Defense Date


Document Type


Degree Name

Master of Science



First Advisor

Christopher M. Gough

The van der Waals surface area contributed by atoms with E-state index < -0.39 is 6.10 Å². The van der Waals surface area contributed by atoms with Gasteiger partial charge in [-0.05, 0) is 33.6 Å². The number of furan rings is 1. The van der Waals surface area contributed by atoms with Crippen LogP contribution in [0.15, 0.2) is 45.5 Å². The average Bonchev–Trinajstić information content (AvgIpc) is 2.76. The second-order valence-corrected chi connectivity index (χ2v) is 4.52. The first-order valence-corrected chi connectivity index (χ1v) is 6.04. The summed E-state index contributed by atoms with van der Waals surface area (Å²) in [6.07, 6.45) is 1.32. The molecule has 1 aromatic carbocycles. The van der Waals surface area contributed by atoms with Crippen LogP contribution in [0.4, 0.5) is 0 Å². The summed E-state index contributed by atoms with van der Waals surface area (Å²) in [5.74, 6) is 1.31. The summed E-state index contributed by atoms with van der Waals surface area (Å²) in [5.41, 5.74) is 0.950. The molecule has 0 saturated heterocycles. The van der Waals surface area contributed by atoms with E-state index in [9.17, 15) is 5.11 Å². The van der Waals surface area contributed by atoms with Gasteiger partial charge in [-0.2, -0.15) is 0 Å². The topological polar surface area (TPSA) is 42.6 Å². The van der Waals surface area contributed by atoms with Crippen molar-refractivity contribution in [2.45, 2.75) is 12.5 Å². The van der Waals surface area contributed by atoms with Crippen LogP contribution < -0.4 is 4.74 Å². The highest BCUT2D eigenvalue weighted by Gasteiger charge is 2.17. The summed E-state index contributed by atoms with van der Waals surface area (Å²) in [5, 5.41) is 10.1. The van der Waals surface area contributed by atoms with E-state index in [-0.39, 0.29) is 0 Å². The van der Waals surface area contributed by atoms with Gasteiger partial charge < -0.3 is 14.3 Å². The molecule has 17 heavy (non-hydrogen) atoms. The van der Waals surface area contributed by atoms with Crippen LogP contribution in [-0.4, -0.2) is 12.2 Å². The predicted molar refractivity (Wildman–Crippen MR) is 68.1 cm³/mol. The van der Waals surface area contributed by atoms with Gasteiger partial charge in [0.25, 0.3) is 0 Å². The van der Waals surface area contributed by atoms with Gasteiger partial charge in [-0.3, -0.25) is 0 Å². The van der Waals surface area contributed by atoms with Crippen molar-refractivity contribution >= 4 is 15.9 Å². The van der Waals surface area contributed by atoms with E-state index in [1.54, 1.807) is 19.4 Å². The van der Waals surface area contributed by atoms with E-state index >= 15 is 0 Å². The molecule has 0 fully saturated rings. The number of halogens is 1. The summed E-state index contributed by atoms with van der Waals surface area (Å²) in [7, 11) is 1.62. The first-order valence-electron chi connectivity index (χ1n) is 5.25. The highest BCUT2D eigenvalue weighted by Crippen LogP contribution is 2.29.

In the United States, forests sequester 17% of national carbon (C) emissions annually (UGCRP, 2018), however shifting forest disturbances threaten the stability of this essential C sink. Unlike the high severity, stand-replacing disturbances that were widespread a century ago, today’s eastern temperate forests experience frequent low-to-moderate severity disturbances from invasive pests and pathogens with mixed effects on net primary production (NPP). Carbon cycling stability after disturbance has been reported, however, the mechanisms underlying immediate NPP stability or decline are not well understood. Through weekly measurements of production in a landscape scale experiment, we show that the sustained growth of senescent trees in the first year after disturbance stabilized aboveground wood net primary production (ANPPw) in an eastern temperate forest. We found no evidence for an immediate compensatory growth response from healthy trees that we hypothesized, but instead, aboveground accumulation of C and continued growth by senescent trees. Among disturbance severities (0, 45, 65, 85% gross leaf area loss) and two disturbance types concentrated in the lower and upper canopy, no difference in annual ANPPw relative to a control was observed. Further, we found early, but limited evidence that early successional plant functional types (PFT) contribute more to annual ANPPw than late successional PFTs at high severity disturbances (>65%). Our high-frequency ANPPw observations provide novel insights into the immediate response of a large C pool to disturbance, revealing initial mechanisms of stability useful as benchmarks for ecosystem models. We conclude that C cycling stability immediately following disturbance is largely dependent on the continued aboveground growth of senescent trees.


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